The song “Vampires” was born out of usual frustration with the people and things that suck the life out of others on a regular basis, and NOT the crappy movie types with bad skin and tons of hair gel that women in their 40’s fantasize about.

But I digress, and that’s another rant filled blog entry all it’s own…

I realized that my approach to writing and production hasn’t changed much in awhile. With the exception of guitars, I normally do everything “in the box” (drum programming, bass lines, keys, etc) and that gets old. Just because one has 2000 drum samples, doesn’t mean you have to use ’em all the time. And with that, the urge to stretch out and experiment with different mics and recording techniques took hold, and I figured the best place to start was with percussion.

There’s nothing like adding a little live percussion to a sterile programmed track, but the only percussion instrument I have is my Prince tambourine (and I’m not pulling that trophy off the wall), so I had to dig through my kitchen cabinet.

It’s amazing what you can do with a container of Sea Salt…

I’m now a believer. Playing it live (whatever it is) beats the hell out of programming it any day of the week. So grab something, put a microphone in front of it and shake it, strike it, or beat on it. Trust me…

BTW – Although Reaper is featured in the video, my DAW of the moment is Studio One by PreSonus – at least until Logic X comes out. 🙂 In all seriousness, Studio One is worth taking a look at. One of my heroes, Teddy Riley, gave it an extremely enthusiastic endorsement, and is largely why I picked it up. Teddy produced and mixed Michael Jackson’s posthumous album with it, and he likes it better than Pro Tools. That’s all I needed to hear. I’ll post my thoughts on S1 soon.

Now I have to get back to the business of slaying vampires…

Good. Now Make It All Work…

August 15, 2011 Leave a comment

I’m really trying here with this blog thing. Can you tell? Good…

Went into IPR today with Tom to discuss the class with another staff member. We’re responsible for the lecture portion of the AV200 class, but the students get the lab from another instructor. This method presents it’s own unique set of challenges to navigate, but so far, we haven’t crashed the bus.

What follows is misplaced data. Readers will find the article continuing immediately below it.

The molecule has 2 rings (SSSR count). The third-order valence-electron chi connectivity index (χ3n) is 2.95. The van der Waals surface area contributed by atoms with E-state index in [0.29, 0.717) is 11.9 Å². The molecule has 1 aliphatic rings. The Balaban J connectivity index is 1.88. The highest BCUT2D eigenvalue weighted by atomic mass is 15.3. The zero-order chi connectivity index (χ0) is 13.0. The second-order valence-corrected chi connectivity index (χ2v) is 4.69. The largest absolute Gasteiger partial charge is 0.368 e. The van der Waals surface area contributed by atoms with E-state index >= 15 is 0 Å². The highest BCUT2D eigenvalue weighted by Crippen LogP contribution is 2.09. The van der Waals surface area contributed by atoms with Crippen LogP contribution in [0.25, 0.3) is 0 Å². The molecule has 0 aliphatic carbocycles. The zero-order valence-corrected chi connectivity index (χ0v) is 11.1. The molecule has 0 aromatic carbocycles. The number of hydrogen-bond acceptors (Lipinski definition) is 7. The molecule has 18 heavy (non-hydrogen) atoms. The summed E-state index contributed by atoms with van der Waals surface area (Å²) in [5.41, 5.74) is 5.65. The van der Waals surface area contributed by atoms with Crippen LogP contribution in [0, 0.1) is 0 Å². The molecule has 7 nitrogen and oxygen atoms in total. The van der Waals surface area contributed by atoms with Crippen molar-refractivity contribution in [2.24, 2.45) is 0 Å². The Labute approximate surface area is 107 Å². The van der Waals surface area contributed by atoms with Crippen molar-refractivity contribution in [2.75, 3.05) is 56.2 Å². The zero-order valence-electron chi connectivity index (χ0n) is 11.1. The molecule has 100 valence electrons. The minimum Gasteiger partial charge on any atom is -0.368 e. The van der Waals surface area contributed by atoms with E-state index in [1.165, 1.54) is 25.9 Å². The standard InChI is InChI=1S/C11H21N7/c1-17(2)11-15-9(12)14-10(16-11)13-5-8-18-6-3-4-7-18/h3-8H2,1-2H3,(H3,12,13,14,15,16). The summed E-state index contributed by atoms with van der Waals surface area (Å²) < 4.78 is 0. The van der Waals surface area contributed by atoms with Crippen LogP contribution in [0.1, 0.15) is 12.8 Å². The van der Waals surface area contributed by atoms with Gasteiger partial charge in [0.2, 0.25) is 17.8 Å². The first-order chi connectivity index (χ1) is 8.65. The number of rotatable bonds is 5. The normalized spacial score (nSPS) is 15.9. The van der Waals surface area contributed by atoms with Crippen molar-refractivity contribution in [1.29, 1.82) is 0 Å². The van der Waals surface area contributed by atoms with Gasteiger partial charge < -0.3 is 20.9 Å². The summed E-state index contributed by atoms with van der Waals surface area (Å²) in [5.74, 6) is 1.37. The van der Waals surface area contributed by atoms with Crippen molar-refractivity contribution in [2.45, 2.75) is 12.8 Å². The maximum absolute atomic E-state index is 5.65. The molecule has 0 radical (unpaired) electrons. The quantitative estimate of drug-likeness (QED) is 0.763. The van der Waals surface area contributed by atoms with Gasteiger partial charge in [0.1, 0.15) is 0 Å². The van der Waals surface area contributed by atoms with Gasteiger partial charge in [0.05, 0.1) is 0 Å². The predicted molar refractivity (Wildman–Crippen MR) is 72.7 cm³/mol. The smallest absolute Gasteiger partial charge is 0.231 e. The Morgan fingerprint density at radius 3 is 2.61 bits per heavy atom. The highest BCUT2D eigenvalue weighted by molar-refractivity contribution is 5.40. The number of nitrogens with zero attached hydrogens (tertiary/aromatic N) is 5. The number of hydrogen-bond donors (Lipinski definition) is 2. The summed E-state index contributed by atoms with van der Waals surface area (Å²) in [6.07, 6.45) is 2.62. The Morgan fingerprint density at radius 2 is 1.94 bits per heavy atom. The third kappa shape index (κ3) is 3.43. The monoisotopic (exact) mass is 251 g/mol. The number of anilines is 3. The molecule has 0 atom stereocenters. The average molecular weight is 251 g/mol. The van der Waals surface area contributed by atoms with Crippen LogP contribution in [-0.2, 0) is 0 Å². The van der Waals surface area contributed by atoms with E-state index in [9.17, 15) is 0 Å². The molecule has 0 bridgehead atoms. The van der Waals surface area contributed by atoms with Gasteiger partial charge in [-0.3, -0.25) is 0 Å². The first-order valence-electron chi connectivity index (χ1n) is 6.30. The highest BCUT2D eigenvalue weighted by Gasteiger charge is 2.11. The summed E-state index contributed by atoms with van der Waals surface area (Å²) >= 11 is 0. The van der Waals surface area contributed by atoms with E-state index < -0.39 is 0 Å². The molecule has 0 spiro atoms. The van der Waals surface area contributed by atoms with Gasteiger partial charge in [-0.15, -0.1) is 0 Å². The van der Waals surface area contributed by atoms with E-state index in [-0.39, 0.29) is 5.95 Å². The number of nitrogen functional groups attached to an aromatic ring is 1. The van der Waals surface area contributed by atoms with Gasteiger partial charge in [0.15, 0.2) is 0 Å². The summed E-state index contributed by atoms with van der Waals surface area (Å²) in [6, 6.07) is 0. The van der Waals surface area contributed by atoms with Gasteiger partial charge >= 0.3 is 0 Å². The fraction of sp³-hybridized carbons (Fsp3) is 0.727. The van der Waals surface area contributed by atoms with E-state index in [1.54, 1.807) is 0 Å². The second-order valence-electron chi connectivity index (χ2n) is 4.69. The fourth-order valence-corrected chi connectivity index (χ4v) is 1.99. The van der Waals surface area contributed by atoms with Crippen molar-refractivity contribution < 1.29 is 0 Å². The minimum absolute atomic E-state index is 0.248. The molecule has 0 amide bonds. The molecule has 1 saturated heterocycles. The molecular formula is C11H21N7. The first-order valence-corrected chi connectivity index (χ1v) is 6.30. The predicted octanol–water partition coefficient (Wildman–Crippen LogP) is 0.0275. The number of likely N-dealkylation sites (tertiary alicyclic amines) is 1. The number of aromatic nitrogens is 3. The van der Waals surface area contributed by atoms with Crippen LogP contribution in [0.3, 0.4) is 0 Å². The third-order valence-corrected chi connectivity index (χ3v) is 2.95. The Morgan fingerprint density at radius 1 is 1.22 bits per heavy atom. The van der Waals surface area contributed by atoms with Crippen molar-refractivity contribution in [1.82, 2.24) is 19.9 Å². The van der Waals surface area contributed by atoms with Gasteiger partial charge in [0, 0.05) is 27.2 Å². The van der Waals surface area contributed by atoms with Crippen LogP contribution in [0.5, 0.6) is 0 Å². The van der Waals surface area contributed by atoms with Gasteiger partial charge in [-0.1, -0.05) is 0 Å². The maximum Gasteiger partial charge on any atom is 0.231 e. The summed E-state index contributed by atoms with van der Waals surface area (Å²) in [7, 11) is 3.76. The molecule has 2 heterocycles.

We did, however, need to peek over each others shoulders and share info. During the meeting, we had a chance to look in on a student lab. IPR has, what I like to call, the Audio 101 room, and it’s here that students get a crash course in signal flow. The room is a bare-bones setup with older gear (mixer, outboard gear, etc) that is completely unwired.

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Students are tasked to “hook it all up and make it work”. We came in just as a student was unplugging it all, so I didn’t get any pics of that, but it was still cool to see.

Audio 101 rocks. I wish I had a class like that back in the day. For most of the Instructors, it was OJT – all on the fly…

On The Job Stories #2

April 4, 2011 1 comment

Every now and then, while walking the halls at work, I stumble upon something cool. We produce a lot of original programming here, and given that, we work with a number of local artist (musicians, authors, painters, performers, etc).

Today I came upon the audio setup for “Minnesota Originals” (MNO – for short). The music segments for the show are usually done in bulk – recording and taping 8 (or so) bands over several days. The performances are then edited with accompanying interviews and spread out over the course of a season.

Of course the audio setup caught my eye, and after a brief run through by Joe, I was allowed to take a few pics.


It’s a round-about way to record bands, but the setup offers a high degree of options for post. Eight discreet channels are recorded directly into Final Cut, so the editor has options for a rough mix while cutting. In addition, the audio is mult’ed to a separate system (through a MOTU/DigiMAX combo). Those tracks then get mixed by Joe in Pro Tools after receiving picture-lock from the editor, and that mix is re-synced in FCP for the final line cut.

It’s a round-about way to go, but it ensures that show will sound great for air.

I get to “look over their shoulders” for the next show taping. Now that is cool…

Don’t Fear the REAPER…

September 5, 2010 Leave a comment

I need another DAW like I need another hole in my head, but I’ve been playing with REAPER, and I have to say that I like it. It drives great with audio, but the MIDI is so-so. The biggest gripe I have is that there are too many choices. That’s why I find a program like Garageband wonderful – it’s straight and to the point.

Anyway – I test drove it for the last 48 hours, and here’s what I came up with…

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Categories: Music Tags: , , ,

The Progressive End…

February 14, 2010 Leave a comment

A draft version of Mystical stylings… I’m still playing with it, and this is the 3rd version, but it’s the one I like listening to the most…

“The Progressive End” – by Misty Erickson
©2009 Misty Erickson/©2010 NC-13 Music (ASCAP)
Words: Misty / Everything Else: Terry
Produced by Terry Gray
Recorded & Mixed @ Area 303, Maplewood MN